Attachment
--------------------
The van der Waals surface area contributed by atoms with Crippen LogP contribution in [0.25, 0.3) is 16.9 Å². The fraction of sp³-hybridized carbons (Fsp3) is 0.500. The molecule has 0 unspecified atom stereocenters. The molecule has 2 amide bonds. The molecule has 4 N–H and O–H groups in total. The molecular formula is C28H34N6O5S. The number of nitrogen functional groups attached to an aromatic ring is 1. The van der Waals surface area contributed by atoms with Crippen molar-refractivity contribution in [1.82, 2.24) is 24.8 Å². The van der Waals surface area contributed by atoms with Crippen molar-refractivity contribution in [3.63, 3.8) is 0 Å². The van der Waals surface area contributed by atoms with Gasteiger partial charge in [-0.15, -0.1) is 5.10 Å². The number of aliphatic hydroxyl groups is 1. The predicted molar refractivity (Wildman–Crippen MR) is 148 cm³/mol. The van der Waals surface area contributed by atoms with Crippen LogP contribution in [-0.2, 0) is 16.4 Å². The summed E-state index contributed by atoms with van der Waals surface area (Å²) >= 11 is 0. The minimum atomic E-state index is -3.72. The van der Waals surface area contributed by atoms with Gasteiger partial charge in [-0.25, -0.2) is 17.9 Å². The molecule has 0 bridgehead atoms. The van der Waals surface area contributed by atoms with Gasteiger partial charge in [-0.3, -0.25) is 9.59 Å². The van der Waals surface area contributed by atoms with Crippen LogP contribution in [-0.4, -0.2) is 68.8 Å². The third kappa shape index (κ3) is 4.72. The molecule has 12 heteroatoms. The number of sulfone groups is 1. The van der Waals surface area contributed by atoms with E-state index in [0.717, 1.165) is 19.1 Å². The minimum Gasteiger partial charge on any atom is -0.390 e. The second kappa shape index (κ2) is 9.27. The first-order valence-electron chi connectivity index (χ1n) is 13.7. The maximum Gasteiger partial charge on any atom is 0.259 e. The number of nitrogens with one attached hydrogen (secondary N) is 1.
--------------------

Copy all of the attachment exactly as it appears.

The van der Waals surface area contributed by atoms with Crippen LogP contribution in [0.25, 0.3) is 16.9 Å². The fraction of sp³-hybridized carbons (Fsp3) is 0.500. The molecule has 0 unspecified atom stereocenters. The molecule has 2 amide bonds. The molecule has 4 N–H and O–H groups in total. The molecular formula is C28H34N6O5S. The number of nitrogen functional groups attached to an aromatic ring is 1. The van der Waals surface area contributed by atoms with Crippen molar-refractivity contribution in [1.82, 2.24) is 24.8 Å². The van der Waals surface area contributed by atoms with Crippen molar-refractivity contribution in [3.63, 3.8) is 0 Å². The van der Waals surface area contributed by atoms with Gasteiger partial charge in [-0.15, -0.1) is 5.10 Å². The number of aliphatic hydroxyl groups is 1. The predicted molar refractivity (Wildman–Crippen MR) is 148 cm³/mol. The van der Waals surface area contributed by atoms with Crippen LogP contribution in [-0.2, 0) is 16.4 Å². The summed E-state index contributed by atoms with van der Waals surface area (Å²) >= 11 is 0. The minimum atomic E-state index is -3.72. The van der Waals surface area contributed by atoms with Gasteiger partial charge in [-0.25, -0.2) is 17.9 Å². The molecule has 0 bridgehead atoms. The van der Waals surface area contributed by atoms with Gasteiger partial charge in [-0.3, -0.25) is 9.59 Å². The van der Waals surface area contributed by atoms with Crippen LogP contribution in [-0.4, -0.2) is 68.8 Å². The third kappa shape index (κ3) is 4.72. The molecule has 12 heteroatoms. The number of sulfone groups is 1. The van der Waals surface area contributed by atoms with E-state index in [0.717, 1.165) is 19.1 Å². The minimum Gasteiger partial charge on any atom is -0.390 e. The second kappa shape index (κ2) is 9.27. The first-order valence-electron chi connectivity index (χ1n) is 13.7. The maximum Gasteiger partial charge on any atom is 0.259 e. The number of nitrogens with one attached hydrogen (secondary N) is 1.